While millions of cargo containers enter the United States each year, no effective mechanism is in place to prevent the delivery of smuggled nuclear weapons or materials to our ports and internal transportation system. In this continuation of an IPRO held in Fall 2015, we will explore the use of beams of charged particles to scan cargo containers and determine whether they contain illicit nuclear materials before they reach our cities.
These materials are designated as “fissile,” i.e., able to sustain a nuclear-fission chain reaction, and the particles we propose to use in the beam are muons – heavier “cousins” of electrons – which are nearly ideal for our purpose. Muons are able to penetrate thick layers of material, and were famously used to “X-ray” the pyramids of Giza.
When muons come to rest in uranium, plutonium, or other fissile atoms, they cause characteristic gamma rays to be emitted whose wavelengths are a unique “fingerprint” of the atom in question. Demonstration projects using muons produced in the atmosphere have successfully found hidden fissile materials; however, the rate of atmospheric muon production is thousands of times too small for practical use. Recent progress in muon accelerator technologies can solve the rate problem. Thus there is an opportunity to develop an effective solution to identify suspect containers.
The principles underlying muon-based fissile-material detection systems are well understood. But there are several practical and technical questions that must be answered before deployment of such systems could be considered. For example, what beam parameters are needed – e.g., is it better to use a single muon energy or to scan over a range of energies to distinguish different materials? What energies and intensities are required in order to identify specific materials via either gamma ray emission from captured muons or (as was done for the pyramids) via muon tomography? If we use tomography to identify dense materials, how well can we distinguish tungsten from uranium from scattering data? The principle has been demonstrated, but can it be actualized in a device that will not halt the flow of commerce?
One significant concern we would like to address is the radiation safety of the device. Initial calculations from Fall 2015 indicated that some muon energies and intensities are close to regulatory limits. In order to progress, we need to determine what maximum intensity and time we can use to scan a container, given that a stowaway could conceivably be hiding in it. What are the ethical and regulatory limits to implementing this technology if there is some possibility of exposing such individuals to radiation?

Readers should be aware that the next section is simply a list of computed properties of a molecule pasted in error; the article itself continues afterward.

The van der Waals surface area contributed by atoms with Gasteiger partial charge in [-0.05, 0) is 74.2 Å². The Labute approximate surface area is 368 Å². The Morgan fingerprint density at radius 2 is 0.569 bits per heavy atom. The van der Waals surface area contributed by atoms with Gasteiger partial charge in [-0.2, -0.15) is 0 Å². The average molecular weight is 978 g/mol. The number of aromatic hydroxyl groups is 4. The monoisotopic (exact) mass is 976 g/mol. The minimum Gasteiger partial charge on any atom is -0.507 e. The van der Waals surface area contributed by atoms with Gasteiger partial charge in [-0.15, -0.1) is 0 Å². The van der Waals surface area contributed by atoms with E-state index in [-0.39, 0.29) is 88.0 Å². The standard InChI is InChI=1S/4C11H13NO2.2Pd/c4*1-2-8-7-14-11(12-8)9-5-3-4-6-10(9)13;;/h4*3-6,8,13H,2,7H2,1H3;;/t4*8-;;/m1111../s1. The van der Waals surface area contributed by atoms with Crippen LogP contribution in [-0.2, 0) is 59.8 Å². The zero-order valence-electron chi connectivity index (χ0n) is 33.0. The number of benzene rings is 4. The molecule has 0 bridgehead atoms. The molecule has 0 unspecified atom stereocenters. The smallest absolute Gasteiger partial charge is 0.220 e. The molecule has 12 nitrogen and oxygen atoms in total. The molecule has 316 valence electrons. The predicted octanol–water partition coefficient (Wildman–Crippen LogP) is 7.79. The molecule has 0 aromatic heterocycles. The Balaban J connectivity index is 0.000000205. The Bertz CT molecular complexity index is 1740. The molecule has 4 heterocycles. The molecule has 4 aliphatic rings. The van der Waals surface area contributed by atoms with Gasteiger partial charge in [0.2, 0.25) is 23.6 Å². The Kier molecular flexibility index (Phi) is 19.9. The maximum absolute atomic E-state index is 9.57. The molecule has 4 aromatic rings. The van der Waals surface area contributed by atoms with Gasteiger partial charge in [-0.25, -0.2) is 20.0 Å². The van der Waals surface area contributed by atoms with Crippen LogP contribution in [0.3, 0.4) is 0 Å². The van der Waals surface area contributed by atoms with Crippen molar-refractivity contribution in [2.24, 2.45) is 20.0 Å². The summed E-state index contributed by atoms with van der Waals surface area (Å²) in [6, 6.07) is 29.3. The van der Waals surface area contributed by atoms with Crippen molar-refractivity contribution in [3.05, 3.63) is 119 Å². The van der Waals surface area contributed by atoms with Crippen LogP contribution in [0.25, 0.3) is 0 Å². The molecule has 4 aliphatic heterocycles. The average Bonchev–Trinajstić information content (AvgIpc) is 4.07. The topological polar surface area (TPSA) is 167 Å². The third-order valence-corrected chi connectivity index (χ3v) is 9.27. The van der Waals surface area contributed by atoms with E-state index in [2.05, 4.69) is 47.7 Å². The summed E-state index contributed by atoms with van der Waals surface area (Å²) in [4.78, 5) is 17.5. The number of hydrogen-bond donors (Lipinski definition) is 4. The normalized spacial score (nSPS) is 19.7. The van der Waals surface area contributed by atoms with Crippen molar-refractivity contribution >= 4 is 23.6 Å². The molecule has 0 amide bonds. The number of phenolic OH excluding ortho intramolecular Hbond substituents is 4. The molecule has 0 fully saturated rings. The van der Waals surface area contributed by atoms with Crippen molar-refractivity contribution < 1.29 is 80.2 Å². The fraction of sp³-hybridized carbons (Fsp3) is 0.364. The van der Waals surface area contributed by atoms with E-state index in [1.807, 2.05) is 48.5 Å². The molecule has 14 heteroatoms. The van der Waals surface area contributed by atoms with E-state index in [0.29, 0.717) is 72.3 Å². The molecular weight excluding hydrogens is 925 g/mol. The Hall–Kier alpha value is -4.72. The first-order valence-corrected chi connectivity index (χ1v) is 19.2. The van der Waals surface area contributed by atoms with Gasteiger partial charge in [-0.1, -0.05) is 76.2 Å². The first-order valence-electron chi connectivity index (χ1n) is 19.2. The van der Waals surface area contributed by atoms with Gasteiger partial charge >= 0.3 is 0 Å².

Many other practical questions abound that will impact the design and feasibility of this device, and we anticipate that participants in this IPRO will identify and determine the significance of many we have not even considered.
Depending on the interests and capabilities of the students who enroll, teams will be organized to attack a selected subset of the questions above or others that are found to be important. Prof. Sullivan is expert in particle simulations. In the Fall 2015 version of this IPRO we obtained a computer simulation code called MARS which is utilized by radiation safety personnel at Fermilab in their determinations of muon safety thresholds and learned to use it for simple case studies. Prof. Kaplan is expert in muon-beam cooling and muon and radiation detection technologies. We hope to engage with the IIT Ethics Center in addressing some of the ethical questions regarding unintentionally subjecting people to a mild radiation hazard. Other resources will include publicly accessible information regarding shipping lanes, container manufacture, etc. for national ports. Students will work together in teams and provide periodic oral and written progress reports to the group as a whole.
When this IPRO project was first held, in the Fall 2015 semester, it won the People’s Choice Award. We wish to continue in Fall 2016 and beyond. As we enter a more technical stage, this IPRO would be most suitable for students in technical fields, such as physics, engineering, computer science and applied math.